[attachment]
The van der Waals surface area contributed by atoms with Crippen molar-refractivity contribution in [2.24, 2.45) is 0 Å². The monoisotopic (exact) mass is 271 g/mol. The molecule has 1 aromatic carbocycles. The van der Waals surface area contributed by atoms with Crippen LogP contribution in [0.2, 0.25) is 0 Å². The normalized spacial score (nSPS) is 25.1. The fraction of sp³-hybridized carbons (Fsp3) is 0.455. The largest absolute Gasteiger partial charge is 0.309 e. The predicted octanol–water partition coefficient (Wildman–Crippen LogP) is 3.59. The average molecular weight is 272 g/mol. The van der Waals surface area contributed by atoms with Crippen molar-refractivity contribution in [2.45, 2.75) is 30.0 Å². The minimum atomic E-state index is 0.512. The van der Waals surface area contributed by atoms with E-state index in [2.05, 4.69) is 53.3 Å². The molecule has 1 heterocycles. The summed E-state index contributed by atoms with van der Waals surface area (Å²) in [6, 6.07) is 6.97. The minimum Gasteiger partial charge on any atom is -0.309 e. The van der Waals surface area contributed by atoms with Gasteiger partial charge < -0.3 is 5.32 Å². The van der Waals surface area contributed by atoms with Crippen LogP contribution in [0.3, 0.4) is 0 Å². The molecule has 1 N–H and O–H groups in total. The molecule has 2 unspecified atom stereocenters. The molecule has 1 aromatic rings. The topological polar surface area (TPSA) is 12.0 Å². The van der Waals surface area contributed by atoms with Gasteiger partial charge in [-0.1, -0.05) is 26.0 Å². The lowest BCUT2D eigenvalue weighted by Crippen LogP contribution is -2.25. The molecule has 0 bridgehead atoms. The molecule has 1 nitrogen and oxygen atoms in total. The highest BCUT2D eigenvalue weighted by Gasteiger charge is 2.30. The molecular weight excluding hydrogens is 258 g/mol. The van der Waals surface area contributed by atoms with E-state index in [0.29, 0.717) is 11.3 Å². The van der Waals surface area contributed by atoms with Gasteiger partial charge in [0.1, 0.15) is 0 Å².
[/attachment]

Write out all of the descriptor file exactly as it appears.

The van der Waals surface area contributed by atoms with Crippen molar-refractivity contribution in [2.24, 2.45) is 0 Å². The monoisotopic (exact) mass is 271 g/mol. The molecule has 1 aromatic carbocycles. The van der Waals surface area contributed by atoms with Crippen LogP contribution in [0.2, 0.25) is 0 Å². The normalized spacial score (nSPS) is 25.1. The fraction of sp³-hybridized carbons (Fsp3) is 0.455. The largest absolute Gasteiger partial charge is 0.309 e. The predicted octanol–water partition coefficient (Wildman–Crippen LogP) is 3.59. The average molecular weight is 272 g/mol. The van der Waals surface area contributed by atoms with Crippen molar-refractivity contribution in [2.45, 2.75) is 30.0 Å². The minimum atomic E-state index is 0.512. The van der Waals surface area contributed by atoms with E-state index in [2.05, 4.69) is 53.3 Å². The molecule has 1 heterocycles. The summed E-state index contributed by atoms with van der Waals surface area (Å²) in [6, 6.07) is 6.97. The minimum Gasteiger partial charge on any atom is -0.309 e. The van der Waals surface area contributed by atoms with Gasteiger partial charge < -0.3 is 5.32 Å². The van der Waals surface area contributed by atoms with Crippen LogP contribution in [0.3, 0.4) is 0 Å². The molecule has 1 N–H and O–H groups in total. The molecule has 2 unspecified atom stereocenters. The molecule has 1 aromatic rings. The topological polar surface area (TPSA) is 12.0 Å². The van der Waals surface area contributed by atoms with Gasteiger partial charge in [-0.1, -0.05) is 26.0 Å². The lowest BCUT2D eigenvalue weighted by Crippen LogP contribution is -2.25. The molecule has 0 bridgehead atoms. The molecule has 1 nitrogen and oxygen atoms in total. The highest BCUT2D eigenvalue weighted by Gasteiger charge is 2.30. The molecular weight excluding hydrogens is 258 g/mol. The van der Waals surface area contributed by atoms with E-state index in [0.29, 0.717) is 11.3 Å². The van der Waals surface area contributed by atoms with Gasteiger partial charge in [0.1, 0.15) is 0 Å².